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Climate Research and Development in the Colorado River Basin

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Climate Technical Work Group

On-Going Climate Investigations

On-Going Model Development

Research Projects by Agency

Publication Abstracts

In 2004, Reclamation’s Lower Colorado Region (LC Region) initiated a research and development program to investigate the use of new methods for projecting possible future Colorado River flows that take into account increased hydrologic variability and potential decreases in the river’s annual inflow due to a changing climate.

This program is focused on two key areas:

  • collaboration with other federal agencies and universities to conduct research to gain knowledge and understanding of the potential impacts of climate change and climate variability on the Colorado River; and

  • improvement of the Region’s decision support framework, including modeling and data handling capabilities, in order to utilize the new information when it becomes available.

As part of this effort and in conjunction with the development of the Colorado River Interim Guidelines for Lower Basin Shortages and Coordinated Operations for Lake Powell and Lake Mead Final Environmental Impact Statement (EIS), Reclamation empanelled a group of leading climate experts (Climate Technical Work Group) to assess the state of knowledge regarding climate change in the Colorado River Basin and to prioritize future research and development needs. Their findings and recommendations were summarized in a final report as Appendix U to the EIS. The Final Report and executive summary can be accessed at the links below: 

This report acknowledges the considerable scientific uncertainty regarding the precise nature of how a changing climate may affect the Colorado River Basin. In addition, it recognizes further uncertainties due to differences in the methodological approaches and model biases used in projecting those potential impacts. In light of these uncertainties, the Climate Technical Work Group recommended that, for a decision time horizon of twenty years or less, hydrologic variability is likely to be the most important impact of climate change. Subsequently, the EIS included a quantitative sensitivity analysis using paleo-climate evidence deduced from tree rings (Appendix N), accompanied by a qualitative discussion of the potential impacts of climate change.

The report also provides recommendations for additional future research and development critical to the enable a quantitative discussion of the potential impacts of climate changes. These recommendations are listed below and in Section U.10 of the Final Report. We are currently pursuing research efforts aligned with these recommendations in our current on-going investigations:

    1. Improve availability and temporal resolution of regional climate projection datasets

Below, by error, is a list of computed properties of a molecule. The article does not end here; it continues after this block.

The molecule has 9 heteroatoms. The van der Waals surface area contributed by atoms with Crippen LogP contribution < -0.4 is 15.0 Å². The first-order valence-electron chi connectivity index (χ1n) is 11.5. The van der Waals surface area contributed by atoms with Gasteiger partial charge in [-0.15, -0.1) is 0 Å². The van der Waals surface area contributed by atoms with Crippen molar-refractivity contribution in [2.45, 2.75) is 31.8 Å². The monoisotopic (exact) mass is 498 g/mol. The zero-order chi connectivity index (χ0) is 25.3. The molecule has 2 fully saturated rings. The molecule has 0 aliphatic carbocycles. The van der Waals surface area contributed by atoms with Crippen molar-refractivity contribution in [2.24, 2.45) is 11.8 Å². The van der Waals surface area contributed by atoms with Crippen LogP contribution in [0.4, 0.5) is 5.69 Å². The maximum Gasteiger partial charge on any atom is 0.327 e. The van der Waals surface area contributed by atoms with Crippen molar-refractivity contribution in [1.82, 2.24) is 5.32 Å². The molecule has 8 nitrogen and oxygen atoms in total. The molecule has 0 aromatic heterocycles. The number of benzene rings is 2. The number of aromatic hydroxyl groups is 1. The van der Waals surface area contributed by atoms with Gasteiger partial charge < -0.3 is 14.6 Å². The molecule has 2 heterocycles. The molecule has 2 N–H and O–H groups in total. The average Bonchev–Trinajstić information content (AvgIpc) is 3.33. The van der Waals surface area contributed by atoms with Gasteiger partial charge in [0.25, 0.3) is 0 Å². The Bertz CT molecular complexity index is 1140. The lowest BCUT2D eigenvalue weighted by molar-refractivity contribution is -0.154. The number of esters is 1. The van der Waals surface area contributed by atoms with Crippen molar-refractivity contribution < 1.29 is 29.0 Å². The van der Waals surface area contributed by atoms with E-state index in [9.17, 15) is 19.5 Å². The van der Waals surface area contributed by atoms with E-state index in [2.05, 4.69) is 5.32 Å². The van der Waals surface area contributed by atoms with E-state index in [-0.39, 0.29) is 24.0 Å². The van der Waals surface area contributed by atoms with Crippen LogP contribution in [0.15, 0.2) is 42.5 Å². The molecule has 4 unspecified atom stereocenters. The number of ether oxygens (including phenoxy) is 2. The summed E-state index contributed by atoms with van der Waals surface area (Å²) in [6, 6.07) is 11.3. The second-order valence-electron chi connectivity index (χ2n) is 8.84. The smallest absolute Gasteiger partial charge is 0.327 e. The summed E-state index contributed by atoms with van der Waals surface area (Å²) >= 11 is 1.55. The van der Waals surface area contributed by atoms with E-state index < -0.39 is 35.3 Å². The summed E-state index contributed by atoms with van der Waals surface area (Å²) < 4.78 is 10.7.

2. Improve ability to model runoff under climate change
    3. Investigate paradigm for Colorado River Basin precipitation response
    4. Diagnose and improve existing climate models before adding additional features
    5. Investigate changes in modeled climate variability at multiple time scales
    6. Improve understanding of surface water, groundwater and land cover interaction
    7. Improve prediction of interdecadal oscillations
    8. Investigate use of paleo-record to inform modeled streamflow variability
    9. Interact with Federal Climate Change Science Program and other climate change research initiatives

Current On-going Investigations

Reclamation's LC Region has two groups that are pursuing climate change research and development on the Colorado River Basin. The Colorado River Hydrology Work Group (Hydrology Work Group) and the Colorado River Modeling Work Group (Modeling Work Group) further the original goals of the research and development program, which are to pursue climate change and climate variability research in a collaborative manner and to improve the decision support framework such that the new information resulting from our research efforts can be utilized. Generally, the Hydrology Work Group produces the research and the Modeling Work Group does the model development needed in order to apply the research in operations and planning models. 

The Hydrology Work Group is a group of academic and federal researchers conducting climate change research primarily funded by the LC Region. The group is overseen by the LC Region and includes a Review Committee that provides independent input and viewpoints. 

The Modeling Work Group is a group of Lower Colorado and Upper Colorado Region modelers who maintain the Regions’ official long-term planning model (the Colorado River Simulation System or CRSS) and mid-term operations model (the 24-Month Study), work on new development, and perform modeling studies. 

Additional information, questions, and/or comments on climate research in the Colorado River Basin may be directed to CRBclimateresearch@usbr.gov.

Webmaster: Colleen Dwyer, cdwyer@usbr.gov
Updated: March 2010